Try to stick to the timing. If you are asked to prepare a 30 minute presentation then prepare 25 minutes only. This allows for questions, mishaps and delays.
Try not to end with, ‘thank you any questions’. Everyone does this; how do you differentiate yourself?
Words are not visuals, and visuals are not cue cards. Try to avoid whole sentences on your visuals otherwise you will be tempted to read them. Please try to use font size 28 to limit the information on your slide.
Try to prepare a maximum of one slide per two minutes. Or if you prefer no slides. Or come with flip chart paper and try that instead.

Stories for Better Business Presentations

Tell a story, make a point. Tell a story, make a point. The founder of the National Speakers association, Bill Gove, is famous for this phrase he used to break down the art of making speeches for professional speakers. Whilst he delivered the advice to professional speakers, the advice still rings true for anybody giving a speech or presentation in any situation.

In offices, managers and sales professionals are relying on dry facts and statistics to make their point. And yes facts and stats are important, but they are boring! If you want to persuade, motivate, or educate your audience you need to illustrate your points in a way that connects with your audience at an emotional level. And, there are few better ways to do this than with a well told story.

A good story, one that illustrates your message so people remember what you said, and why you said it has several elements.

Purpose

Why are you telling the story? That may seem slightly confronting when I’m writing an article encouraging you to use more stories. But, I want you to use stories to make your presentations more effective. And, any stories you use must have a purpose that is relevant to the point you are trying to make. Telling a story, for the stories sake will only upset your audience. Your time is limited, and their time is precious so don’t waste it with irrelevant anecdotes. Instead examine the point you need to reinforce and ensure the story illustrates it appropriately. If it doesn’t – ditch the story and find another!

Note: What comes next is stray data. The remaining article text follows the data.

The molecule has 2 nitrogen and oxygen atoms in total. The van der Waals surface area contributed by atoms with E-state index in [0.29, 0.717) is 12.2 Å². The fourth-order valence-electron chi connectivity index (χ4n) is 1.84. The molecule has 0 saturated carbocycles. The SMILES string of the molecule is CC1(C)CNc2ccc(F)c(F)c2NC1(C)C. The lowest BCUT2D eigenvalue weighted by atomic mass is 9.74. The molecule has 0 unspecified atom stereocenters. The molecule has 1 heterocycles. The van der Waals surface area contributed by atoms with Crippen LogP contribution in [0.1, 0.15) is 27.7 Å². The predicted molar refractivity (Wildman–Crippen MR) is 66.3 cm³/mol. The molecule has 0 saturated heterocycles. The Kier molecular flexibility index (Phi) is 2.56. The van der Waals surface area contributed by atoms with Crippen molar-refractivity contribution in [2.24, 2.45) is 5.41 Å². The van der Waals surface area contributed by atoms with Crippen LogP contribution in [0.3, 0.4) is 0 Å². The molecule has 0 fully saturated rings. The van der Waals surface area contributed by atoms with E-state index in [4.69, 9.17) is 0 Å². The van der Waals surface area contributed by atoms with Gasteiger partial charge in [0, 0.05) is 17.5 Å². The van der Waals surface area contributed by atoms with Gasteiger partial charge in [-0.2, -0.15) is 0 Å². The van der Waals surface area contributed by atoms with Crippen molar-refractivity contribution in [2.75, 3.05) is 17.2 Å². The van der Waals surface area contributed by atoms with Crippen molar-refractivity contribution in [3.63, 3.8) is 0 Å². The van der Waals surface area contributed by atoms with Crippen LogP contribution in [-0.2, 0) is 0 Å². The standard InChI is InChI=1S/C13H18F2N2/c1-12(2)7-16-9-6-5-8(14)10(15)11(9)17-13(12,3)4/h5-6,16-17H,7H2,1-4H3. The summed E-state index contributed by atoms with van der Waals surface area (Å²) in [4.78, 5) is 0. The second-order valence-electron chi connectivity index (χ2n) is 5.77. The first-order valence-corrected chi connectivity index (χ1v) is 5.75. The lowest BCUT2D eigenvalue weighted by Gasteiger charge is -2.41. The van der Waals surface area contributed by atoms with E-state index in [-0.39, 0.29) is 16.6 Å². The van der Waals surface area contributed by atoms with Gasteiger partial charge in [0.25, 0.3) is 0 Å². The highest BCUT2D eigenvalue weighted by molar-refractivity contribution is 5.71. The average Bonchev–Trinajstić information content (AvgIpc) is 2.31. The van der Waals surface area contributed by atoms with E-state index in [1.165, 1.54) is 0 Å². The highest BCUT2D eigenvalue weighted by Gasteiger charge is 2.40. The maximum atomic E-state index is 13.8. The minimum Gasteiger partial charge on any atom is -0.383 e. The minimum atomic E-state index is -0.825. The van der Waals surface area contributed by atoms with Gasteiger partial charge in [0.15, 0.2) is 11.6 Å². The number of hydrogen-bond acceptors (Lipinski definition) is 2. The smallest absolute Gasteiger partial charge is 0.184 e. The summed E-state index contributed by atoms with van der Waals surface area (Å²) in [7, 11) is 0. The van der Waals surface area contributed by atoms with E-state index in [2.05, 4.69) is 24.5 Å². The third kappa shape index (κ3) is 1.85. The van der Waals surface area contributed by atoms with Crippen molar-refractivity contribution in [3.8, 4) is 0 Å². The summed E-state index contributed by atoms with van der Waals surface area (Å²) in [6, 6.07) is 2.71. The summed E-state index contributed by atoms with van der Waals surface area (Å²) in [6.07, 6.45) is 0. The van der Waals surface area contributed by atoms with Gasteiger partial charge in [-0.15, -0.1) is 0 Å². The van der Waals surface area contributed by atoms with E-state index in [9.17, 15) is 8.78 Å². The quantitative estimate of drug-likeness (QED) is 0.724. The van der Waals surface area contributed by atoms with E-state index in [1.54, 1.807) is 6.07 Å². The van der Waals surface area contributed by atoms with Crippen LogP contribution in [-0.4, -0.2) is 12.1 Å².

Real Life Experience

There may be a temptation to use a story that you’ve read. If you’ve read the story on the net or in a book, there’s a very real chance that your audience has read it too. This diminishes your effectiveness, and will damage your credibility. There is no reason to “borrow” a story. Look around your business or look back through your past experience and you’ll find plenty of experiences that you can recount to your audience that will illustrate the points you want to make.

Setting

Tell the audience and they may understand what you are saying; involve the audience and they will remember what you’ve said. Every story has a setting; it could be a situation, an office, or an activity. No matter what the setting if you can describe the setting and bring the audience into the scene with you. One of my mentors, Craig Valentine, is a master at this. He uses all of the audiences’ senses to bring them into his stories to great effect. The more you involve and immerse your audiences in your stories, the deeper their understanding will be of the point you are making.

Characters

Characters, with their emotions and dialogue bring your stories to life. Your audiences will relate to the situations your characters find themselves in and the emotions your characters convey through the words the characters say. Similar to setting, through your characters you can involve your audience in the story, enabling them to get a better appreciation and understanding of the point you are making.

Utilise stories to make your speeches more effective. If you apply the elements you will see a distinct difference in the audience understanding, and your ability to sell your message or products.